The puritan/separatist dichotomy really isn't all that useful a concept in understanding the early colonists. It is true that a distinction can be drawn, but the Mass Bay colonists got along fine with the Plymouth colonists in terms of religion and church polity. Among the reasons for this may be that the Mass Bay people, while they said and probably believed that they did not want to separate from the Church of England, had in fact crossed the Atlantic and set up in the wilderness in order to do things their way. To say that they did not separate is something of a stretch, and they may have felt they had not separated because they felt THEY were the true church. The Plymouth separatists, on the other hand, were much less rigid about separation than often characterized. Pastor John Robinson, who stayed in Leyden until he died, characteristically looked for commonalities rather than differences. When the two groups found themselves close together in the colonies they quickly recognized that they were very close and often churches from one colony would ask for advice from churches in the other and ministers moved between colonies freely although there was an economic aspect to this too--Plymouth couldn't afford the "best" minsters.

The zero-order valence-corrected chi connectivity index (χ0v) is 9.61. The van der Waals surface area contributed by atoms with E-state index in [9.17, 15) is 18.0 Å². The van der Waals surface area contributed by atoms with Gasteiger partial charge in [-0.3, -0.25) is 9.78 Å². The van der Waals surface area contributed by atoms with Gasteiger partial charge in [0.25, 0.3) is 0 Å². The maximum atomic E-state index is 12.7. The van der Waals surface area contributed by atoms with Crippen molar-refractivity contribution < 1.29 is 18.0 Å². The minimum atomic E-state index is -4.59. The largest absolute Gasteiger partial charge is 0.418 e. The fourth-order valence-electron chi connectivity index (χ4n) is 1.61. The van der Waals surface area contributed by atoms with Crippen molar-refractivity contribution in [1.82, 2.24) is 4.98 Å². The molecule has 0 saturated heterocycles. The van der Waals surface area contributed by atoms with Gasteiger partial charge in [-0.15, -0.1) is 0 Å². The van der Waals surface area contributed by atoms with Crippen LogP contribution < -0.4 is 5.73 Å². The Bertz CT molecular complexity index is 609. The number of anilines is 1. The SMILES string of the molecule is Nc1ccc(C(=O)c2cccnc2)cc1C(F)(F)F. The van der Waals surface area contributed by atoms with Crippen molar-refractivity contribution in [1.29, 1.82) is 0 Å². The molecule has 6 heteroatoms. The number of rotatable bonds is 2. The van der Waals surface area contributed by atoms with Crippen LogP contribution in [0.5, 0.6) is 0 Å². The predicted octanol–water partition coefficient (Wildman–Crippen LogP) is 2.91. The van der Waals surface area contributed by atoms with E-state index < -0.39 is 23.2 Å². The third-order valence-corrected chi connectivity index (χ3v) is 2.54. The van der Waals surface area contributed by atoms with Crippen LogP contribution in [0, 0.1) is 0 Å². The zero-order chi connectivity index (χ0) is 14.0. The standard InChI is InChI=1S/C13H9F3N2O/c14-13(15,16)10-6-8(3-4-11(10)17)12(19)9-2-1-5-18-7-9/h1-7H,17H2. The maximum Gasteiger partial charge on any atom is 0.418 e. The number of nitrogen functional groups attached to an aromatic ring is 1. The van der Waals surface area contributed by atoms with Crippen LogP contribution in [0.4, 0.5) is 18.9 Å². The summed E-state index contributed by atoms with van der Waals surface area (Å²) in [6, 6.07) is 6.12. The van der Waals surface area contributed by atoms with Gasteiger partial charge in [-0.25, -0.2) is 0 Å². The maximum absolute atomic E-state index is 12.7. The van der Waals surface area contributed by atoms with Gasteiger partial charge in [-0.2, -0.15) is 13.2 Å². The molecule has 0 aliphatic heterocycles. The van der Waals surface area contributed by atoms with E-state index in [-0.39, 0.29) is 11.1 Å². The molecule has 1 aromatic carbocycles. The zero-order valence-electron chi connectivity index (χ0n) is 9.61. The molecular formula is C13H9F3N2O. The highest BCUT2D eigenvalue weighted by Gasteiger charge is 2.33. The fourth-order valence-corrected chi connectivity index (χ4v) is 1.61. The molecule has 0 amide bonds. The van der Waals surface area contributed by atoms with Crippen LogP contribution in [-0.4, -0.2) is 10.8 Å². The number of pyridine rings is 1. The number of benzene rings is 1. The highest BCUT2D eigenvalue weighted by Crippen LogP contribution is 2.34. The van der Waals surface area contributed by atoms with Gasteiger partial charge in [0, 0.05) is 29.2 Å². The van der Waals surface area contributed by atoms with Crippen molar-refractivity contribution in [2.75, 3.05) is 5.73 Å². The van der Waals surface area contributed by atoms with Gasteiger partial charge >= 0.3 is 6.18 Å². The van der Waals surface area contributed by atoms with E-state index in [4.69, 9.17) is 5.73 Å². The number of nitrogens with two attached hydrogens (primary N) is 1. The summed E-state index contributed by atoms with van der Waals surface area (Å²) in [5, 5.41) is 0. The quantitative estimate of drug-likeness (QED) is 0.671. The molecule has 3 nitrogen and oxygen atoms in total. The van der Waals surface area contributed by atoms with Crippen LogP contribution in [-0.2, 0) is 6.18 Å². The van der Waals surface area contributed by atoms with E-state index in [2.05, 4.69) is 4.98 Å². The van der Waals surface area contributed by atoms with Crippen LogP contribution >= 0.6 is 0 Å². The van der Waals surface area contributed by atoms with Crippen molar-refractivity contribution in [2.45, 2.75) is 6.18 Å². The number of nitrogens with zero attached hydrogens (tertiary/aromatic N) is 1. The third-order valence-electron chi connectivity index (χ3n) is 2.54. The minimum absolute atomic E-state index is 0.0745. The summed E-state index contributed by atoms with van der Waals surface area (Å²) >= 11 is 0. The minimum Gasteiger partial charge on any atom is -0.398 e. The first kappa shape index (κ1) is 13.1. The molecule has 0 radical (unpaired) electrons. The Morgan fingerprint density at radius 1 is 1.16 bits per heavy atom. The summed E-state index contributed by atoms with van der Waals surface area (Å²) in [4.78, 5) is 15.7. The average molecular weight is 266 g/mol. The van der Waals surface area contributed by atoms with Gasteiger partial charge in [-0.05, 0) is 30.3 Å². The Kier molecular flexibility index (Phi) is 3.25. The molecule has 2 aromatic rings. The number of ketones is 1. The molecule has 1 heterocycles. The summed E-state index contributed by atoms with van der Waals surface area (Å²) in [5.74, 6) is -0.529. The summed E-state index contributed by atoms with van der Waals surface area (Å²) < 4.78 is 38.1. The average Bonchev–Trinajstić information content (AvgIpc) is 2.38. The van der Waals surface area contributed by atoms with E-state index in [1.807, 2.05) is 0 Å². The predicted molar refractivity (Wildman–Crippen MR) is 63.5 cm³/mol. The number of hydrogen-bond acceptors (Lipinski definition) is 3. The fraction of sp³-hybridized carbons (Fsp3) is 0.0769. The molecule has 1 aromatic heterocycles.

Also Plymouth was a poor colony and went for many years without an ordained minister and when they did have ordained ministers they were almost always not on the same level as those in Massachusetts Bay. Some of the foremost puritan ministers in England found that for their health a voyage to New England was a very good idea, and so there were several high power ministers in Mass Bay who were pondering doctrine 24/7 and nothing like that was going on in Plymouth, so there was not the occasion for dispute.
This is not to say that everything went well between the colonies, but the differences were usually over territory, trading rights and Indian relations or politics having to do with keeping below the radar of the English crown, whoever that happened to be at a given time, and none of that really filtered down to the general populace.